And it was just as the Bat had said. He took Millie and her family to the field where his colony lived in a hollow tree, and the old field mouse found a cozy little tree stump all his own. Millie’s brothers soon fell in love with wonderful girl mice, and settled down to begin families of their own. Even her sisters found husbands, though they were still petty and vain, and so were never truly happy.

As for Millie, she and the Bat were married, and became king and queen of the colony. Many animals whispered amongst themselves that it was odd to see a mouse the queen of a bat colony, but Millie and the Bat paid little attention. They ruled the colony well, and grew to love each other even more, and just like in the human fairy tales, the Mouse and the Bat lived happily ever after.

The end.
At long last, the finaly chapter in my three-part fairy tale. ^ ^
I'm actually very proud of this story. It's been in my head a long time, and has always been one of my favorite ideas. I really hope you've all enjoyed it as much as I have. ^_^

I dedicate this story to two people. First, to the love of my life, Isla, who loves fairy tales just as much as me, and who gave me the book that inspired this story.
And second, to my Great-Aunt Millie, who loves mice just as much as me, and who was a big inspiration for my character Millie the Mouse.

Isla, Aunt Millie, I love you both, and give this story to you. ^_^
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RSARYR Featured By Owner Apr 4, 2015  Hobbyist
Awwwwwww! Aroha: Pleased :heart: rvmp A 'lil mouse 
SorefinIrode288 Featured By Owner Jun 26, 2011
SucH a Great story
Hobbit-Babe Featured By Owner Aug 4, 2010
awwww that's such a sweet story! :clap:
M-SEIJIN Featured By Owner May 29, 2010
I liked it. The ending was a bit commercial, but I suppose it's forgivable. Very cute and well done.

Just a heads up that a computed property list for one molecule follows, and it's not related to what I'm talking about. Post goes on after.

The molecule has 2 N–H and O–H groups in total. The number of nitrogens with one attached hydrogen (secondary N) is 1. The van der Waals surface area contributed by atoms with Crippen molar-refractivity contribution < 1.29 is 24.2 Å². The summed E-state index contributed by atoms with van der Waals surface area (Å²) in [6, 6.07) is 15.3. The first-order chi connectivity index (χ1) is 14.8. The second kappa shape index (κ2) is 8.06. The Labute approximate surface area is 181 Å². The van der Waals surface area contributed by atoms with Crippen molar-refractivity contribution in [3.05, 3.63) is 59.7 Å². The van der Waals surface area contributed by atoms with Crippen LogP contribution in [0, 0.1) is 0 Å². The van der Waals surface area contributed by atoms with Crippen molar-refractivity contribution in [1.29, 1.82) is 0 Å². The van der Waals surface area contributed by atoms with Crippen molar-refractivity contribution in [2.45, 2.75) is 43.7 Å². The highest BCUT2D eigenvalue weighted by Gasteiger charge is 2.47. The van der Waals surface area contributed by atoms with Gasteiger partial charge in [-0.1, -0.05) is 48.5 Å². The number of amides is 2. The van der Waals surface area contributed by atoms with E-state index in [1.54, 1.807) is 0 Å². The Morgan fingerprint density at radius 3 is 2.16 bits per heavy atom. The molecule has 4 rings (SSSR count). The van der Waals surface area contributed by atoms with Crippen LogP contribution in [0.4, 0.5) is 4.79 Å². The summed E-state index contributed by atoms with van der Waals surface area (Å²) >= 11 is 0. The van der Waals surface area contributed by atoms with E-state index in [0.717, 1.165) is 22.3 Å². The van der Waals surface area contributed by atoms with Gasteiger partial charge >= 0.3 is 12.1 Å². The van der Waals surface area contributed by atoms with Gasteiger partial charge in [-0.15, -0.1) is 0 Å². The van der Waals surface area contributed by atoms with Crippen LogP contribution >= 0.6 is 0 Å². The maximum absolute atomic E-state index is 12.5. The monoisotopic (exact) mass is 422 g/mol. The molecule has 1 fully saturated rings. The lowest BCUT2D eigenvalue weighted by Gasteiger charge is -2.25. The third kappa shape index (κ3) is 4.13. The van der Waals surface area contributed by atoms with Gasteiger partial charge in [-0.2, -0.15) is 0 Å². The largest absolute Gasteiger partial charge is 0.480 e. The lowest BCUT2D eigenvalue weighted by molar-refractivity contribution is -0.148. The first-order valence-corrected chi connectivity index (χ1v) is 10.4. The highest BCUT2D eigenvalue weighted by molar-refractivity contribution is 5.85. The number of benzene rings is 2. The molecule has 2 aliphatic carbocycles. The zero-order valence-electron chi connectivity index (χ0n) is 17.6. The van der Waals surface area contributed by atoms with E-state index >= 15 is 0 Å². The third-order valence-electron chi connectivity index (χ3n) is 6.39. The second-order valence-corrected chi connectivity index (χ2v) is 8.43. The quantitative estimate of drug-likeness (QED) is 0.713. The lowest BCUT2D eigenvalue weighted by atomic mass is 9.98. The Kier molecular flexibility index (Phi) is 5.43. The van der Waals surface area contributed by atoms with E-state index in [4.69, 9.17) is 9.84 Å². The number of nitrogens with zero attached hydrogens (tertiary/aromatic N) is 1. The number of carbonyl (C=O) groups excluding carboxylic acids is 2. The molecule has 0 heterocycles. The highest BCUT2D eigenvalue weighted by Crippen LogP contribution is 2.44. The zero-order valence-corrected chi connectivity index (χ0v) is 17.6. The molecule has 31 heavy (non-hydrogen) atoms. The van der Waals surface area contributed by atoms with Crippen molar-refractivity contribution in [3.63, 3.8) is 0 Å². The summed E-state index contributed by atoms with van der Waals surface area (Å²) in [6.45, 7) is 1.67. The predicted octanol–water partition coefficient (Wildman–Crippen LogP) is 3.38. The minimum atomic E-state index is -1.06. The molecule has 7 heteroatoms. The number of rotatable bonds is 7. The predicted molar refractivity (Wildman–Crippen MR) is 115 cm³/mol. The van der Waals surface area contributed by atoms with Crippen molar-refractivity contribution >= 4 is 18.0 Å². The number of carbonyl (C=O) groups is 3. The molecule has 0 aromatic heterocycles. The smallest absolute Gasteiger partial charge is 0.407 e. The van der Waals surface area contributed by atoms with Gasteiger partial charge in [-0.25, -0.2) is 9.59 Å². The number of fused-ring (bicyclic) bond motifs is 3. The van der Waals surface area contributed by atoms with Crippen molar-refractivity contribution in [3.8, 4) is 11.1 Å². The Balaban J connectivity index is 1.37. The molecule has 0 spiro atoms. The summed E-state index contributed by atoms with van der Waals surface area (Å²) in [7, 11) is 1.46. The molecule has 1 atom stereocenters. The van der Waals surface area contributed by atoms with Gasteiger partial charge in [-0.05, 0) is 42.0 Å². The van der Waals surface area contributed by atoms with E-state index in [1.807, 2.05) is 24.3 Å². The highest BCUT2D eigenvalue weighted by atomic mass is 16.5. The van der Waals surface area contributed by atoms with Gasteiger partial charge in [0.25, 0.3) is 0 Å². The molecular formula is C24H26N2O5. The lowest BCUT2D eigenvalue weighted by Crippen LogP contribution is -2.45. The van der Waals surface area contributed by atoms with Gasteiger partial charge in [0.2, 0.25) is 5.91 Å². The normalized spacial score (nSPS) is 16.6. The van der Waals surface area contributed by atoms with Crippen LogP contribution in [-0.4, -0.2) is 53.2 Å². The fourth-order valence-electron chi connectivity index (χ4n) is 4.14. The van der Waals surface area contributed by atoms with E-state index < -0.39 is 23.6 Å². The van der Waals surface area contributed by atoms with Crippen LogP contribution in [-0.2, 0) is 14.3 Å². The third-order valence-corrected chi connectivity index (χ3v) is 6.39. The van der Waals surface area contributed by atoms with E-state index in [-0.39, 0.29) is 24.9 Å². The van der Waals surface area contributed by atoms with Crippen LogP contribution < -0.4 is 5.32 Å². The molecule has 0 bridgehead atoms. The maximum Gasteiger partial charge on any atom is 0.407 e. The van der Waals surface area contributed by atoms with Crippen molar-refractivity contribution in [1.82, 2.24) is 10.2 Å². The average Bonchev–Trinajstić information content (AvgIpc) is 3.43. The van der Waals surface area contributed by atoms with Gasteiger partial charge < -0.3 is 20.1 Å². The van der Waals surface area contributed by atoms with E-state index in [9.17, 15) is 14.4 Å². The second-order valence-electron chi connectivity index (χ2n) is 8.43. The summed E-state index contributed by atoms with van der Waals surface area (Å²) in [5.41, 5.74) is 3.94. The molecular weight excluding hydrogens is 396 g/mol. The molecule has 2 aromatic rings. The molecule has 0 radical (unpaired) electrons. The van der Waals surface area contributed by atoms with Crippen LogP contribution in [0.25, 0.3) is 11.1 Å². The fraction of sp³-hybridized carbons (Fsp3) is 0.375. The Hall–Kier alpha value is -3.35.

Comickook Featured By Owner Mar 24, 2009
Awwww. Beautiful job on all three installments of this story. :-D _ _ _ _ That's really all I can think of to say here.
nesilverwing Featured By Owner Jan 15, 2008
"Because it ju(s)t was"

That's the only spelling mistake I noticed, and then I was too engrossed in the story to care about mistakes.

Wow! You had me fooled! sort of. I knew he wasn't a vampire bat, but I wasn't entirely sure he was a mouse either. Oh well. I like this ending better. Who wants to hear the same old story over and over again anyway? *raises own hand guiltily* ...that's beside the point. uh, I should stop rambling. Great job!
Dragon-Wing-Z Featured By Owner Jan 15, 2008
Thanks. ^ ^
And, yeah, the "S" key sticks a lot on my laptop. I'm going back over the story to fix all the typos tho.
DinocoAiko002 Featured By Owner Jan 14, 2008  Hobbyist
Aww. Very cute. I hope you do more of those stories! :aww:
Disneyfreak007 Featured By Owner Jan 15, 2008
Wow, that ending came quite unexpected! I thought for sure the Bat is actually a mouse in disguise! :D

Anyway, thank you for dedicating to me and your great aunt would be very proud if she had read this. ^_^